National Medical Enterprises will ask its stockholders later this month to approve a new compensation plan that would exceed a $1 million cap on the annual compensation of chairman Jeffrey Barbakow and four other top executives.
Hoping to rein in excessive corporate pay packages, Congress last year imposed a $1 million limit on the amount of executive pay that is tax-deductible. According to the new law, a company cannot deduct as a business expense amounts over $1 million for an executive's compensation.
However, there's a loophole: A company can pay an executive as much as it likes and deduct the amount if the compensation is linked to performance.
That's prompted dozens of corporations to devise new compensation plans that link pay to performance. For example, a recent study by Hewitt Associates, Lincolnshire, Ill., showed that 52% of the 104 companies that would be affected by the new cap indicated in their proxies this year that they were making changes to conform to the new rules. Of those, 56% were seeking shareholder approval to change their short-term incentive plans.
NME, a Santa Monica, Calif.-based chain of 35 acute-care hospitals, is required to gain shareholder approval to adopt a new performance-based system that will allow the board to pay Mr. Barbakow more than $1 million a year. According to the company's proxy, the new plan would allow Mr. Barbakow's bonuses to rise to $1.5 million a year.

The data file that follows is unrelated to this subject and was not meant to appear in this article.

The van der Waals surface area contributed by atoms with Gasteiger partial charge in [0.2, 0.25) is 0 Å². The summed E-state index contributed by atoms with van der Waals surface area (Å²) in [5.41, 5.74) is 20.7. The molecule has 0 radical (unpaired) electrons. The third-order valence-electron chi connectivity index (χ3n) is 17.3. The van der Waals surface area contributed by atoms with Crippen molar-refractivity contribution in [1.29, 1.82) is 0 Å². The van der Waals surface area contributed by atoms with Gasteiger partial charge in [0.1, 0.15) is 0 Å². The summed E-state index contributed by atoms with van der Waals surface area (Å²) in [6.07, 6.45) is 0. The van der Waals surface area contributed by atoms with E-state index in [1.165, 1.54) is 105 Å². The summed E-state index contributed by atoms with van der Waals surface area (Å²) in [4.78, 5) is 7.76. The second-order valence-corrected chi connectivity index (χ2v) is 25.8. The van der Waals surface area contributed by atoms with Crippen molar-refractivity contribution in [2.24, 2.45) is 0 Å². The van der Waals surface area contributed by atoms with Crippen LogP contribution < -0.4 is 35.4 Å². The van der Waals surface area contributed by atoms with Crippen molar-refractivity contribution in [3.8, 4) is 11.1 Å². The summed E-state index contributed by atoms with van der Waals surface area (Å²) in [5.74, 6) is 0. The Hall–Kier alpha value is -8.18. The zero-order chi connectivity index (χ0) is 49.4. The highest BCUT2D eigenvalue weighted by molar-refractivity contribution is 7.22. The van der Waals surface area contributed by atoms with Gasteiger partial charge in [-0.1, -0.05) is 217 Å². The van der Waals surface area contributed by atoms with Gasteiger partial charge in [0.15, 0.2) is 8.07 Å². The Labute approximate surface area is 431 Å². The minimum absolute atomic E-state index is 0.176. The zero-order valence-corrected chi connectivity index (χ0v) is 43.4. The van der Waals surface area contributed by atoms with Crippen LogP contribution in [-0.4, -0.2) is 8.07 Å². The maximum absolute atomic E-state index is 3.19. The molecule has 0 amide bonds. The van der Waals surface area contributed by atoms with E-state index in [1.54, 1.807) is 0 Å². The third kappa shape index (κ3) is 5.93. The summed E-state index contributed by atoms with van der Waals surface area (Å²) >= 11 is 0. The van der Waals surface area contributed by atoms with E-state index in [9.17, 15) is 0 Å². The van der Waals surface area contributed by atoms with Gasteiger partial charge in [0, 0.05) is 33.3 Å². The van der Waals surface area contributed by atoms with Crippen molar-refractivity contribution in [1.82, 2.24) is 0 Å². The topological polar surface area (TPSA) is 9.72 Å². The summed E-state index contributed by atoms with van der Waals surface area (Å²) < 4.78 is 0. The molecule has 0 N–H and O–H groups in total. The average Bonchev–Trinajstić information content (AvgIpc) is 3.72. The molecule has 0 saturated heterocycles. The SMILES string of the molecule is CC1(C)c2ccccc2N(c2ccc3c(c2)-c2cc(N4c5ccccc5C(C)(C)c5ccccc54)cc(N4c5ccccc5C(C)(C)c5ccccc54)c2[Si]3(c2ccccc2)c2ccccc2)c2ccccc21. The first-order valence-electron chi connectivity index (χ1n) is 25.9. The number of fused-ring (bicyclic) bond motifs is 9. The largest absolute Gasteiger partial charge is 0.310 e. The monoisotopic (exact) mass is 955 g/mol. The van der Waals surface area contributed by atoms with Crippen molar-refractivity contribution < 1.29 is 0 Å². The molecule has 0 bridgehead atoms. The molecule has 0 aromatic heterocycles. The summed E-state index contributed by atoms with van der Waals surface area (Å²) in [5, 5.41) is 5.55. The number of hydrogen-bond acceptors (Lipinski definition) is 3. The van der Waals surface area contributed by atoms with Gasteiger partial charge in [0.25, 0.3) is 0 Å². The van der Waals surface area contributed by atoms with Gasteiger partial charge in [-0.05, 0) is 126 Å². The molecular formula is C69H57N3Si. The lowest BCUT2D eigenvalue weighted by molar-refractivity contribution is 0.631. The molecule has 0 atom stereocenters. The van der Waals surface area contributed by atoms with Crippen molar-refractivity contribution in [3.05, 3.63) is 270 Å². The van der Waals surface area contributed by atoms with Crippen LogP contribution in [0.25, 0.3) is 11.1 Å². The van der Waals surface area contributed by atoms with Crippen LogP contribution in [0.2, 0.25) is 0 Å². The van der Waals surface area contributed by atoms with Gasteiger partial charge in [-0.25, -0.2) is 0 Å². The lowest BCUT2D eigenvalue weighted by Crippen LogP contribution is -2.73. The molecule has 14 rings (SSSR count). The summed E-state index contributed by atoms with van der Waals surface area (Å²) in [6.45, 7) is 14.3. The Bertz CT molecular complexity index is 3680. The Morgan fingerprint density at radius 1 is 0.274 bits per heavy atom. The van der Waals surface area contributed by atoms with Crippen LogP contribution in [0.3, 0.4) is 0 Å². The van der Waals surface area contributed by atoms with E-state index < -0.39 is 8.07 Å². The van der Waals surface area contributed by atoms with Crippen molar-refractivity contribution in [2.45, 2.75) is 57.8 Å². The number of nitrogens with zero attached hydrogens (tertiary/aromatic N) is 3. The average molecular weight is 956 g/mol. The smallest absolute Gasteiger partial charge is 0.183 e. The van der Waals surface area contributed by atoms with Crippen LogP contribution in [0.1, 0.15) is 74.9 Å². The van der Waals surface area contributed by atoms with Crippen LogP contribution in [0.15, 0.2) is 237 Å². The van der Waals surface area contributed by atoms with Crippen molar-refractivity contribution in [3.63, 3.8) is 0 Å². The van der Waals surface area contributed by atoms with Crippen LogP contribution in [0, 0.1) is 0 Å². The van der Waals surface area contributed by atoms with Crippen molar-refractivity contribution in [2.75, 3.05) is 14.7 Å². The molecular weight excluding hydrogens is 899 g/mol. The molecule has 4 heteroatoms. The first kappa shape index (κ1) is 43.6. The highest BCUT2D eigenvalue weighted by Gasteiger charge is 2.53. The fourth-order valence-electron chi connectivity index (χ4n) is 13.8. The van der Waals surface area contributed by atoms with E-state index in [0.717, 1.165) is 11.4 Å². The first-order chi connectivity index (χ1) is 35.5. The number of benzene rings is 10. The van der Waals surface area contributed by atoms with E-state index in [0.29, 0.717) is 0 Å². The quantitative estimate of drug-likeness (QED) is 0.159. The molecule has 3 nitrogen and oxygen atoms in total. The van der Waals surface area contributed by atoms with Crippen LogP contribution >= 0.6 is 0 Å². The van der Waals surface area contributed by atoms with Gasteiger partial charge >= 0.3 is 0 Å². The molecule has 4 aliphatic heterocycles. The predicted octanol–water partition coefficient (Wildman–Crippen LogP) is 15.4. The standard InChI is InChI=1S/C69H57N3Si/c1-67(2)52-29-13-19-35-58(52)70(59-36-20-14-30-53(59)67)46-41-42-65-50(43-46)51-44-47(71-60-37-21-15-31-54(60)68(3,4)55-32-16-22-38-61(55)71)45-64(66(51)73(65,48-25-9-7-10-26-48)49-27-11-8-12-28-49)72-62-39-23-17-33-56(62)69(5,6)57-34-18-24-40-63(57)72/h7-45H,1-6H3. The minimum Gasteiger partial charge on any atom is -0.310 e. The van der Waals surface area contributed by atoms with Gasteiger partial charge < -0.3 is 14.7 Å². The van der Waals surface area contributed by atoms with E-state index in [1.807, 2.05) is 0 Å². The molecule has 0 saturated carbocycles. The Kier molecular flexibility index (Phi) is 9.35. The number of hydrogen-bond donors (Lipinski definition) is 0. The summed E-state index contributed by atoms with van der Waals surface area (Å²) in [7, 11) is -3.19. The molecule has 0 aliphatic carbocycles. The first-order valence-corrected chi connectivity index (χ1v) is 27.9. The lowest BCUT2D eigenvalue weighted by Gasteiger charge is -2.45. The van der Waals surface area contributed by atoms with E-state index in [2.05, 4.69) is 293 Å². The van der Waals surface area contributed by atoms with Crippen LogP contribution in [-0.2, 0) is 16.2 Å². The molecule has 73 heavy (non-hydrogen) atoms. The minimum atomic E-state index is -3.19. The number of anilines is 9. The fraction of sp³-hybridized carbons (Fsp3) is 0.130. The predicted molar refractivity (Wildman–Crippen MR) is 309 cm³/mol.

However, NME, may not be alone in this effort. The top executives of five other hospital chains received more than $1 million in salary and bonus in 1993 (June 20, p. 52).
NME shareholders will vote on the proposal at the company's annual shareholders meeting Sept. 28 in Santa Monica. The NME plan is designed to "enhance shareholder value and promote the attainment of significant business objectives of the company by basing a portion of an employee's compensation on the performance of such employee," the proxy reported.
Mr. Barbakow already draws a salary that's in the top 25% of its peer group of other investor-owned hospital companies, according to NME's proxy statement. In fiscal 1994 ended May 31, he received $1.8 million, which included $850,000 in salary, an $892,500 bonus and $110,000 in other compensation, which included the cost of his personal use of NME's corporate airplane. The new limit on deductibility wasn't in effect for that fiscal year.
Mr. Barbakow's bonus was based on the board's belief that he and his managers had "done an outstanding job in managing the company through its difficulties and enhancing shareholder value," the proxy reported.
Since taking the top spot at NME in June 1993, Mr. Barbakow has settled extensive litigation and a sweeping criminal probe of the company's psychiatric operations. In addition, he's divested NME's rehabilitation and psychiatric hospitals.
Christy Sulz-bach, NME's associate general counsel, also noted that Mr. Barbakow's performance is not solely based on financial criteria. "There's a strong quality-of-care component to it," she noted.
Mr. Barbakow's financial status also is buoyed by his stock holdings. When he was named president and chief executive officer in June 1993, he was granted stock options now valued at $18.5 million, based on the $9.50 exercise price and last week's $18.75 trading price for NME stock.